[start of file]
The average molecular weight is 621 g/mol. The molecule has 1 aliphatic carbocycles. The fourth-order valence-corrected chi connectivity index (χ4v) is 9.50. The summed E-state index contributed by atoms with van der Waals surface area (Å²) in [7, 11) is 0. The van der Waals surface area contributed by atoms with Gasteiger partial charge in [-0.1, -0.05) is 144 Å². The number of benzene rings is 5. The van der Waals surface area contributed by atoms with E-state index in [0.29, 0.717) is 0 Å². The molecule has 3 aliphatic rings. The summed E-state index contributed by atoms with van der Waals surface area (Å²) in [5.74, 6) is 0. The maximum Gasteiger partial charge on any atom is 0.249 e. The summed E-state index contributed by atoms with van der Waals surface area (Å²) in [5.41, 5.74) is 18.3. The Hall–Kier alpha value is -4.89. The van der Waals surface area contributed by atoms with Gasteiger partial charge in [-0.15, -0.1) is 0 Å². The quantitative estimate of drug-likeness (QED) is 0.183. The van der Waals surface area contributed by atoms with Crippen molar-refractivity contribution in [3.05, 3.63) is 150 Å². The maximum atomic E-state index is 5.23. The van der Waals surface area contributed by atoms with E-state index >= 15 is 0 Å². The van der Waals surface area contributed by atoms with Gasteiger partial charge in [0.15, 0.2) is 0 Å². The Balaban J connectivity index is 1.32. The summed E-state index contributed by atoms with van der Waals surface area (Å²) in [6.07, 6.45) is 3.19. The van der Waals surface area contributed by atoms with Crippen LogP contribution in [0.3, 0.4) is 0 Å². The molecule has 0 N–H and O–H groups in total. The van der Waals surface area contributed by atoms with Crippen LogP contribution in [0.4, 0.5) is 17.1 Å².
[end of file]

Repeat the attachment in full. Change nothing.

The average molecular weight is 621 g/mol. The molecule has 1 aliphatic carbocycles. The fourth-order valence-corrected chi connectivity index (χ4v) is 9.50. The summed E-state index contributed by atoms with van der Waals surface area (Å²) in [7, 11) is 0. The van der Waals surface area contributed by atoms with Gasteiger partial charge in [-0.1, -0.05) is 144 Å². The number of benzene rings is 5. The van der Waals surface area contributed by atoms with E-state index in [0.29, 0.717) is 0 Å². The molecule has 3 aliphatic rings. The summed E-state index contributed by atoms with van der Waals surface area (Å²) in [5.74, 6) is 0. The maximum Gasteiger partial charge on any atom is 0.249 e. The summed E-state index contributed by atoms with van der Waals surface area (Å²) in [5.41, 5.74) is 18.3. The Hall–Kier alpha value is -4.89. The van der Waals surface area contributed by atoms with Gasteiger partial charge in [-0.15, -0.1) is 0 Å². The quantitative estimate of drug-likeness (QED) is 0.183. The van der Waals surface area contributed by atoms with Crippen molar-refractivity contribution in [3.05, 3.63) is 150 Å². The maximum atomic E-state index is 5.23. The van der Waals surface area contributed by atoms with E-state index >= 15 is 0 Å². The van der Waals surface area contributed by atoms with Gasteiger partial charge in [0.15, 0.2) is 0 Å². The Balaban J connectivity index is 1.32. The summed E-state index contributed by atoms with van der Waals surface area (Å²) in [6.07, 6.45) is 3.19. The van der Waals surface area contributed by atoms with Crippen LogP contribution in [0.3, 0.4) is 0 Å². The molecule has 0 N–H and O–H groups in total. The van der Waals surface area contributed by atoms with Crippen LogP contribution in [0.4, 0.5) is 17.1 Å².